In the double bill, "The Power of Love," two new one act operas graced the stage of the TNC, a theatre complex that has been offering up original works in the East Village for many years.
While much entertained by the late Seymour Barab's sprightly farce, "Out of the Window," I was utterly enchanted by Michael Cohen's (music) and Linsey Abrams' (librettist) new version of Nathaniel Hawthorne's dark fairy tale, "Rappaccini's Daughter."
Happily eschewing the avant-garde movement, composer Michael Cohen chose to honor the rich melodic vocabulary of the masters such as Debussy and Sondheim, while claiming his own place, creating a piece that soars to exotic and sensual heights.
Just as importantly, Abrams' libretto provided a timely take on the classic tale, both romantic and intellectual in its arguments. The clever rhyming advances the plot -- inventively and seamlessly. As the drama progresses in a Shakespearian way, there are also hints of a haunting episode of the "Twilight Zone."
The plot presents a southern Italian medical student (Giovanni), taking residence in Padua to study at the university. The young man is wheedled by Lizbetta into taking a room overlooking the garden of her employer, Dr. Rappaccini. Although he finds his lodgings unsavory, he is promised that Beatrice, the doctor's lovely daughter, appears in the garden regularly and is worth taking a look at.
Giovanni, becoming impatient, finally gets a glance when the girl shows herself in the garden. Beatrice is more than beautiful, she is incandescent, lolling around the animate flowers. He is hooked, but she has a profound secret.
The student has a meeting with Dr. Baglione (an old friend of his father's), and is warned by the man to leave his residence at once; there is evil afoot.
What is this evil? Some of the matters touched on are ethics in medical research -- the greater good versus a doctor's oath to heal, divining that every single life is sacred. Included in the subtext of the story are women's rights -- rights to their bodies and future. This question is not addressed directly (it is medieval times), but the story allows the audience to consider these issues while being intoxicated by the music and performances.
But what is an opera without adequate singers? Thankfully, the cast was more than adequate --they were superb. William Broderick's Dr. Rappaccini was as warm sounding as he was cold-hearted. His nemesis (Martin Fisher), Dr. Baglioni displayed a commanding baritone that could make thunderous declamations, but was able to purr gently with his grounded instrument. In the smaller part of Lizbetta, Darcy Dunn was no mere comprimario; she had an evenly produced, saucy mezzo, as comfortable in her top voice as a lyric soprano.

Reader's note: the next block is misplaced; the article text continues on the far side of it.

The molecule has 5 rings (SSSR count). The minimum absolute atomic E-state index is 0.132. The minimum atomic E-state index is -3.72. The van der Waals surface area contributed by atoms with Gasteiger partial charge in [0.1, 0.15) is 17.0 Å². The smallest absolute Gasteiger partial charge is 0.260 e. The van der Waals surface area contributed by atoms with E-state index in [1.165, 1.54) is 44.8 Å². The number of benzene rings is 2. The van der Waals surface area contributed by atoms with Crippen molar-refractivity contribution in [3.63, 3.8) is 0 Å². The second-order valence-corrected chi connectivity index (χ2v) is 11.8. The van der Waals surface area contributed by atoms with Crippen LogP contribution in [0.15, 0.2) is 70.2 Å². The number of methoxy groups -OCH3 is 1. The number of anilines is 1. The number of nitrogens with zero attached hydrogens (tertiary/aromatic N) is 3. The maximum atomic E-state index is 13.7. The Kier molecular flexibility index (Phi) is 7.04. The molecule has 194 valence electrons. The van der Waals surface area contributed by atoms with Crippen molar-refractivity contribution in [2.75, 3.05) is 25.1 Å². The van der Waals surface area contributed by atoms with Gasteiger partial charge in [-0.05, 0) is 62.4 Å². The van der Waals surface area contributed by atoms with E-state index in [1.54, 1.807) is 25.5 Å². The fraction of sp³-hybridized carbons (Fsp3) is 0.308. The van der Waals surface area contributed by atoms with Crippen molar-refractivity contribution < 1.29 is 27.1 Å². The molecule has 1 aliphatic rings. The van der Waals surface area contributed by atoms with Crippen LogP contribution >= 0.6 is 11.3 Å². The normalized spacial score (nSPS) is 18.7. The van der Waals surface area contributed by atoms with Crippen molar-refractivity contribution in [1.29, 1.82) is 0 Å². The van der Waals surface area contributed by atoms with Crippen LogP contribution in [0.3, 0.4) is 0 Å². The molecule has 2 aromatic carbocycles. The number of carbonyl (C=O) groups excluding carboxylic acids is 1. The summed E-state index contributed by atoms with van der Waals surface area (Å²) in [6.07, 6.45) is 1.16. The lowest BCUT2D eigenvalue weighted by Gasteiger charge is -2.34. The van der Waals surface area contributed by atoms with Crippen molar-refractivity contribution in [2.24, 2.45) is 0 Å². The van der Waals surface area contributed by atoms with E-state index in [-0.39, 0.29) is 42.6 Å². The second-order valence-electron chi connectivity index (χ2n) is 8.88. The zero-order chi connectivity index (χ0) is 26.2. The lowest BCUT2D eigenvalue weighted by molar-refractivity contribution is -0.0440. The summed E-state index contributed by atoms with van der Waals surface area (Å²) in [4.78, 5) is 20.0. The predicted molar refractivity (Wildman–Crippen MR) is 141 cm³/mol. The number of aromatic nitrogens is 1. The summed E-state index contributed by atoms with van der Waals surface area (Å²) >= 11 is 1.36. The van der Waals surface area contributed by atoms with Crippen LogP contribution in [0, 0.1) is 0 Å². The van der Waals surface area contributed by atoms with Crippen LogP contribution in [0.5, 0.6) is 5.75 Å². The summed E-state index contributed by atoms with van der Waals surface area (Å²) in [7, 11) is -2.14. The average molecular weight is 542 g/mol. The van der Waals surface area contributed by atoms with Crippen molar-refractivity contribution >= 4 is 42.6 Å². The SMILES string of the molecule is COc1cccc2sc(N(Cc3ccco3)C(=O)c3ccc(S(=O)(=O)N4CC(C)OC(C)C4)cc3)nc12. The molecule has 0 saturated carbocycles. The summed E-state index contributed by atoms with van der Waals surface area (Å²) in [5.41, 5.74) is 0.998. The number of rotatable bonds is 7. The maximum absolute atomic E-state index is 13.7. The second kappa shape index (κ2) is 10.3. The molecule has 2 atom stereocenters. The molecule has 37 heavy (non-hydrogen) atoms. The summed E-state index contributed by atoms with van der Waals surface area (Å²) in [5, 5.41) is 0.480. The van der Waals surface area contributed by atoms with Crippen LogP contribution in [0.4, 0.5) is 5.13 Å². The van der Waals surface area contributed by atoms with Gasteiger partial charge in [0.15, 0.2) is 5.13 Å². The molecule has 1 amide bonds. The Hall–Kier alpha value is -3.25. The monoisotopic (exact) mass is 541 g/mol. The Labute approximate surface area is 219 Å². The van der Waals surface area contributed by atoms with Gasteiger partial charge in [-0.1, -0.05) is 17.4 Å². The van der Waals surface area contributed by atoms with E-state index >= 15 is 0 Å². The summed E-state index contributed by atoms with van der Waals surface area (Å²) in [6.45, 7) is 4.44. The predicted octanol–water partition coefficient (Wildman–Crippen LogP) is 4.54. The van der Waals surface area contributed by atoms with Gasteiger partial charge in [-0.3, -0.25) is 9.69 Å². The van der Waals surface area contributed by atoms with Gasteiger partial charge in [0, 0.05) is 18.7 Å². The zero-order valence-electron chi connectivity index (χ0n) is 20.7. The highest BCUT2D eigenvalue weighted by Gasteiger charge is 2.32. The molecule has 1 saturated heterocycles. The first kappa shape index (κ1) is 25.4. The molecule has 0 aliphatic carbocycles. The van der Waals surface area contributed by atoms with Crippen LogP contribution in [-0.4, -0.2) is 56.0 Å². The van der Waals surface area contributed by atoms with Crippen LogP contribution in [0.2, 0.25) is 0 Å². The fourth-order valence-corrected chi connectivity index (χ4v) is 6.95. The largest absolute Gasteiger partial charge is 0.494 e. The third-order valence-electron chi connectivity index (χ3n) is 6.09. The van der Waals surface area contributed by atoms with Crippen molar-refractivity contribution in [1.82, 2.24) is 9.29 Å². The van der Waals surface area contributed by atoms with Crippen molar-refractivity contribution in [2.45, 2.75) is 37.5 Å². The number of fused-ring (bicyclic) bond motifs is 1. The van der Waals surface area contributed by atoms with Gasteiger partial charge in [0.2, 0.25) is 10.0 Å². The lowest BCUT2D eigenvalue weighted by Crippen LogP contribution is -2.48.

Perhaps the most arduous role in the opera is that of Giovanni as played by Douglas McDonnell. A veteran of the Metropolitan Opera Chorus, his tenor had stamina and range, and he projected the romantic hero with his looks and stance.
The real surprise of the night was Samantha Britt's Beatrice -- in the title role. Petite and lovely, she had the goods in all departments. Her acting was compellingly poignant, yet direct, and her voice was simply marvelous. Miss Britt had total control of her flexible, silvery instrument, and hit the mark every time, with lovely floated tones and plangent high notes.
The "curtain-raiser," Seymour Barab's "Out the Window," is a cheery, manic farce, tuneful and wise. This battle of the sexes -- portrayed a husband and a wife -- although married to others, playing out the parts of the clueless male and the neurotic female and neither one of them are people you would want as friends. But it is always fun to laugh at these ever-enduring stereotypes.
James Parks was perfect as the overconfident yet nerdy husband, possessing a healthy legit voice; I could just envision him portraying the put upon accountant, Leo Bloom, in "The Producers."
As the wife, Lauren Hoffmeier was lithe and game when it came to demanding physical comedy, but she might want to balance her hefty belt/soprano voice by backing off a bit and managing to focus it more.
Jonathan Fox Powers, pianist and musical director, gave credit to his last name by carrying the show by himself quite ably.
Both works were staged by director Lissa Moica and choreographed by Robert Gonzales Jr. Mr. Gonzales is clearly talented; the dancing flowers were fluid and graceful. The set and costumes, were more than adequate, the garden being as enchanted as it needed to be and the garments indicative of the eras they were representing. Moica's direction kept everything well paced
In this time of a disappearing New York City Opera, it is great to see opera produced intimately, on a shoestring budget, making the case that a multimillion dollar production is not what makes the stage come alive, but talent and ingenuity are...
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